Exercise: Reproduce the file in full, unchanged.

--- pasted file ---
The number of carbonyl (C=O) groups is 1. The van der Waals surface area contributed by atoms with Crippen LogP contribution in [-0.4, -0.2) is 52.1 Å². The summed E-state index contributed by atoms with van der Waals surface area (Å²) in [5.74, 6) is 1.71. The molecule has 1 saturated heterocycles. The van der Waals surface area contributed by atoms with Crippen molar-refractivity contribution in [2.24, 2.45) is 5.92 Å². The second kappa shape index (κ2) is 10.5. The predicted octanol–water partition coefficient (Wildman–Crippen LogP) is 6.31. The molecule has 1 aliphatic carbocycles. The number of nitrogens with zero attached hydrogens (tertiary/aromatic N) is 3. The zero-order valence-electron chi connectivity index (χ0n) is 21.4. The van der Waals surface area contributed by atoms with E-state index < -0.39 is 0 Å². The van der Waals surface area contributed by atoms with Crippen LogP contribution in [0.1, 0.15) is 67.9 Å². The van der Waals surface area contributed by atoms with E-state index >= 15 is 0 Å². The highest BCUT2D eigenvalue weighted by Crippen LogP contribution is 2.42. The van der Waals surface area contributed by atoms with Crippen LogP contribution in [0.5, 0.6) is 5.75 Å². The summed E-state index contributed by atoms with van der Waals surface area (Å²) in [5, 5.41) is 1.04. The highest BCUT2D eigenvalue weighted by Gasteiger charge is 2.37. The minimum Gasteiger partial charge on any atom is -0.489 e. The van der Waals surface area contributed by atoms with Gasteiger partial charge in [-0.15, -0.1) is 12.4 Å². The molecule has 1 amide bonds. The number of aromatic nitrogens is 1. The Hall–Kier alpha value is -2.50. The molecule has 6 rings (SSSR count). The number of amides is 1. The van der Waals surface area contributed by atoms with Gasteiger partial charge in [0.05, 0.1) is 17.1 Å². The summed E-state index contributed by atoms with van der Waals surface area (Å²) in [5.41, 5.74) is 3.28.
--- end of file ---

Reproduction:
The number of carbonyl (C=O) groups is 1. The van der Waals surface area contributed by atoms with Crippen LogP contribution in [-0.4, -0.2) is 52.1 Å². The summed E-state index contributed by atoms with van der Waals surface area (Å²) in [5.74, 6) is 1.71. The molecule has 1 saturated heterocycles. The van der Waals surface area contributed by atoms with Crippen molar-refractivity contribution in [2.24, 2.45) is 5.92 Å². The second kappa shape index (κ2) is 10.5. The predicted octanol–water partition coefficient (Wildman–Crippen LogP) is 6.31. The molecule has 1 aliphatic carbocycles. The number of nitrogens with zero attached hydrogens (tertiary/aromatic N) is 3. The zero-order valence-electron chi connectivity index (χ0n) is 21.4. The van der Waals surface area contributed by atoms with E-state index < -0.39 is 0 Å². The van der Waals surface area contributed by atoms with Crippen LogP contribution in [0.1, 0.15) is 67.9 Å². The van der Waals surface area contributed by atoms with E-state index >= 15 is 0 Å². The highest BCUT2D eigenvalue weighted by Crippen LogP contribution is 2.42. The van der Waals surface area contributed by atoms with Crippen LogP contribution in [0.5, 0.6) is 5.75 Å². The summed E-state index contributed by atoms with van der Waals surface area (Å²) in [5, 5.41) is 1.04. The highest BCUT2D eigenvalue weighted by Gasteiger charge is 2.37. The minimum Gasteiger partial charge on any atom is -0.489 e. The van der Waals surface area contributed by atoms with Gasteiger partial charge in [-0.15, -0.1) is 12.4 Å². The molecule has 1 amide bonds. The number of aromatic nitrogens is 1. The Hall–Kier alpha value is -2.50. The molecule has 6 rings (SSSR count). The number of amides is 1. The van der Waals surface area contributed by atoms with Gasteiger partial charge in [0.05, 0.1) is 17.1 Å². The summed E-state index contributed by atoms with van der Waals surface area (Å²) in [5.41, 5.74) is 3.28.